Tuesday, August 6, 2019

Big Conference, Small Conference, or Stay Home? by Emily Conrad

I benefit from each writers' conference I attend. So, especially as the big conferences roll around, I feel pressure mount to register and book tickets, afraid I’ll miss out if I don’t go. But the truth is, staying home or attending a smaller conference can be just as valid as a choice to go to a regional or national gathering.

I don’t want to talk you into (or out of) any specific course of action. Instead, I’d like to highlight possibilities to relieve pressure and fear so you’re that much freer to choose the path God is calling you to, whatever it may be.

Let’s look at three benefits of conferences and their alternatives.


At a national conference, you can learn from experts—Firsthand! In person! Where you can raise your hand and ask for clarification! You’ll get cutting-edge information, and chances are, you’ll hear something you never considered before.

At a smaller conference, you can also learn from experts. Without as much going on to distract you, you may absorb more. (Or maybe I’m the only one who gets distracted by my friends and pitching opportunities…)

You can also learn at home. The same people who present at the big conferences often have authored craft books, blogs, and podcasts that you can read or listen to. In areas that change quickly, such as effective strategies for marketing and platform building, look for materials developed in the last year or so. When in doubt about what to study, ask for recommendations from a writer friend who does well in an area where you want to grow.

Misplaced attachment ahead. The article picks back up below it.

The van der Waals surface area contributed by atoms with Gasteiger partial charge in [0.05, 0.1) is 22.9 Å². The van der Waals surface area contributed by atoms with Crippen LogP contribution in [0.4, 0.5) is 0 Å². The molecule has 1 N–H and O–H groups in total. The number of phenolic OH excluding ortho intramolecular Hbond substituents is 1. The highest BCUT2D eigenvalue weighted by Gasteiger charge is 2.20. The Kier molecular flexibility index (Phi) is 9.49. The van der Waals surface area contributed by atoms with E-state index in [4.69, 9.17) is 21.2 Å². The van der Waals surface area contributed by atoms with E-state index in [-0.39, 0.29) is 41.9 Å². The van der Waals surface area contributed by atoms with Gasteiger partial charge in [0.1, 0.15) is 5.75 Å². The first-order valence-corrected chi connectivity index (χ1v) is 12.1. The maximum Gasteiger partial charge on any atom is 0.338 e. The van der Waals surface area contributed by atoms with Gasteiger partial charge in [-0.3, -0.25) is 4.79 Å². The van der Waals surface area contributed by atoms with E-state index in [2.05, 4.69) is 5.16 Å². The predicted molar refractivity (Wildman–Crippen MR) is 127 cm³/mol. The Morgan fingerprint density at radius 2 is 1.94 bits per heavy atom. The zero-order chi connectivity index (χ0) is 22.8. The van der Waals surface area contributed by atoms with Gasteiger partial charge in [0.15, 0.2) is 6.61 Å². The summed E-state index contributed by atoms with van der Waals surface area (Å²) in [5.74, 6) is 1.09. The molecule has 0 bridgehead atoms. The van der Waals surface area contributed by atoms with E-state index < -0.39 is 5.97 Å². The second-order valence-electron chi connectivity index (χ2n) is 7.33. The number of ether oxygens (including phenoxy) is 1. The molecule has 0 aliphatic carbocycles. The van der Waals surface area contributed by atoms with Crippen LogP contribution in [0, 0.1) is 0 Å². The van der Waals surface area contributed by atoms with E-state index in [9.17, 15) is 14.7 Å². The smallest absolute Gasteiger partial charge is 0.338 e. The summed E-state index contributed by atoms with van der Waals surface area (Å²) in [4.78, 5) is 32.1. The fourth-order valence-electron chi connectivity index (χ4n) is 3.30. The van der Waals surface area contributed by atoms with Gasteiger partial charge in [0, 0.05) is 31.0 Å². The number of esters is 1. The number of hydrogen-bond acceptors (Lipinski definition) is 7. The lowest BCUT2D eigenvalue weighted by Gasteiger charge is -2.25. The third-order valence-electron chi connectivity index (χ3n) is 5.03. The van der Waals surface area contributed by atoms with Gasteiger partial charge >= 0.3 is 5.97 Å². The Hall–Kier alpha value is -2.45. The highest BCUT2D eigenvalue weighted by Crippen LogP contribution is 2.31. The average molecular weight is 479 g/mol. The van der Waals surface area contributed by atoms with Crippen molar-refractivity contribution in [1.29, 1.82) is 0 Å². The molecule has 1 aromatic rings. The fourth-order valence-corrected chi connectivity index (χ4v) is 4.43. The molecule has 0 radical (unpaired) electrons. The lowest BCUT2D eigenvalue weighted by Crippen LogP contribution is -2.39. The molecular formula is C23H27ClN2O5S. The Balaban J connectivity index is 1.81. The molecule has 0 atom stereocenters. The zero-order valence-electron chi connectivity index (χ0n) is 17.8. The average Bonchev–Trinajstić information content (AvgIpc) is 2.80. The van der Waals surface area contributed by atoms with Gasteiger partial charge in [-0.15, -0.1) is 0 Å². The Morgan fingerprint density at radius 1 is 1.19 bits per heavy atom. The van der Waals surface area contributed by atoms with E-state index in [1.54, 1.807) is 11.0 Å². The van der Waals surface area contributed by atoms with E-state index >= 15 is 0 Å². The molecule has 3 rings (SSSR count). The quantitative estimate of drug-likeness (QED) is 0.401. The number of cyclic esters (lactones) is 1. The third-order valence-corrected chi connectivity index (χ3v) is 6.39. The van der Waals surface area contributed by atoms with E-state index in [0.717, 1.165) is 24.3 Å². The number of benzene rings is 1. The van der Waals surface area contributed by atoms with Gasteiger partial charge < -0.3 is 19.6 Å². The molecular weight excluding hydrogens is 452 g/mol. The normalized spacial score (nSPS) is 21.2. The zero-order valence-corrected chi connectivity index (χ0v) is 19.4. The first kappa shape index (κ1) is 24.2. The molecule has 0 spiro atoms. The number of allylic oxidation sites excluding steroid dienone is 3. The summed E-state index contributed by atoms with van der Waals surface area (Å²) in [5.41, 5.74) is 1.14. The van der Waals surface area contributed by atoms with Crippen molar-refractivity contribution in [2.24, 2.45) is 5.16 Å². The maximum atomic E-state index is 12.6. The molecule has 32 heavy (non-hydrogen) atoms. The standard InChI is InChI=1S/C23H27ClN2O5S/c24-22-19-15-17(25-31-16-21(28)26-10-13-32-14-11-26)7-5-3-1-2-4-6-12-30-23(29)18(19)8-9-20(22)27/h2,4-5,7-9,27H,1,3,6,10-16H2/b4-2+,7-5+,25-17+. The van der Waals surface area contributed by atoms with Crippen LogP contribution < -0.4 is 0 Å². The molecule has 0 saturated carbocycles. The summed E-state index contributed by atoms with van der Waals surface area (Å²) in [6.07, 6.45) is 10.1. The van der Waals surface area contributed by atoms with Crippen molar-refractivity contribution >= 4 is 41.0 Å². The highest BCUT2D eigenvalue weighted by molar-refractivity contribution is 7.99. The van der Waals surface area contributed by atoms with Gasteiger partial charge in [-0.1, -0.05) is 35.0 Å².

Networking with Other Writers

At a conference, whether big or small, you share dinner and experiences with other writers and lean on each other through the highs and lows of pitching and learning.

You'll likely meet up with a bigger percentage of your online writer friends at a large conference, but you might be surprised to run into some at a smaller venue, too. Either way, you will likely make meaningful new connections.

Writers also tend to be an active bunch on social media, and we can get to know each other there or by working together in online critique groups. Since online connection points involve words, and words are our thing, it’s possible to develop meaningful friendships with people you have yet to meet. I certainly have!


At a big conference, you can pitch your work to industry pros who aren’t as easy to access at other times. This happens through appointments, after conference sessions, or when you happen to run into your dream agent at lunch. Because the big conferences bring in so many agents and editors, there may be a few for you to pitch to. It’s very possible you’ll receive a request to send your work.